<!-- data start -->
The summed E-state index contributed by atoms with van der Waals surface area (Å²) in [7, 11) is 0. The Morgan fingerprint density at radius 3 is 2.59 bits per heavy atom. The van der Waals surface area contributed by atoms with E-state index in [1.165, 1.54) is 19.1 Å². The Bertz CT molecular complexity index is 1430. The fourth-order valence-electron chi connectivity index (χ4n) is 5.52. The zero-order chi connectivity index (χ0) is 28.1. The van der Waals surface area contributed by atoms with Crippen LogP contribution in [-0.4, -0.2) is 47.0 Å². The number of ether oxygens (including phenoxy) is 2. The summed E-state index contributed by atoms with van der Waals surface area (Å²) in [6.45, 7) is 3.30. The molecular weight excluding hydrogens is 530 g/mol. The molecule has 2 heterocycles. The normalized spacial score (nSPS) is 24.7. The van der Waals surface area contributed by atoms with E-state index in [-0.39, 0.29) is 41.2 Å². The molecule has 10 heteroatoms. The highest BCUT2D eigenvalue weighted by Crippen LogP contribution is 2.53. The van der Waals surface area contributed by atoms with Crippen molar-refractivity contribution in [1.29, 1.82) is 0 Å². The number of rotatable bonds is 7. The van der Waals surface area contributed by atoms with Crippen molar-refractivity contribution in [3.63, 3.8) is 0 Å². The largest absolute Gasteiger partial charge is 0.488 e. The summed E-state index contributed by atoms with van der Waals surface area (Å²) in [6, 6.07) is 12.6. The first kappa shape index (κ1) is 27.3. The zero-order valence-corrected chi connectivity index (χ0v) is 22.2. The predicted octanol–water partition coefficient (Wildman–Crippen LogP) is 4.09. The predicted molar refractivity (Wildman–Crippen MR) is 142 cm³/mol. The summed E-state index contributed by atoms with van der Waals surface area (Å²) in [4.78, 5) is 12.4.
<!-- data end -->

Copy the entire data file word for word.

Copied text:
The summed E-state index contributed by atoms with van der Waals surface area (Å²) in [7, 11) is 0. The Morgan fingerprint density at radius 3 is 2.59 bits per heavy atom. The van der Waals surface area contributed by atoms with E-state index in [1.165, 1.54) is 19.1 Å². The Bertz CT molecular complexity index is 1430. The fourth-order valence-electron chi connectivity index (χ4n) is 5.52. The zero-order chi connectivity index (χ0) is 28.1. The van der Waals surface area contributed by atoms with Crippen LogP contribution in [-0.4, -0.2) is 47.0 Å². The number of ether oxygens (including phenoxy) is 2. The summed E-state index contributed by atoms with van der Waals surface area (Å²) in [6.45, 7) is 3.30. The molecular weight excluding hydrogens is 530 g/mol. The molecule has 2 heterocycles. The normalized spacial score (nSPS) is 24.7. The van der Waals surface area contributed by atoms with E-state index in [-0.39, 0.29) is 41.2 Å². The molecule has 10 heteroatoms. The highest BCUT2D eigenvalue weighted by Crippen LogP contribution is 2.53. The van der Waals surface area contributed by atoms with Crippen molar-refractivity contribution in [1.29, 1.82) is 0 Å². The number of rotatable bonds is 7. The van der Waals surface area contributed by atoms with Crippen molar-refractivity contribution in [3.63, 3.8) is 0 Å². The largest absolute Gasteiger partial charge is 0.488 e. The summed E-state index contributed by atoms with van der Waals surface area (Å²) in [6, 6.07) is 12.6. The first kappa shape index (κ1) is 27.3. The zero-order valence-corrected chi connectivity index (χ0v) is 22.2. The predicted octanol–water partition coefficient (Wildman–Crippen LogP) is 4.09. The predicted molar refractivity (Wildman–Crippen MR) is 142 cm³/mol. The summed E-state index contributed by atoms with van der Waals surface area (Å²) in [4.78, 5) is 12.4.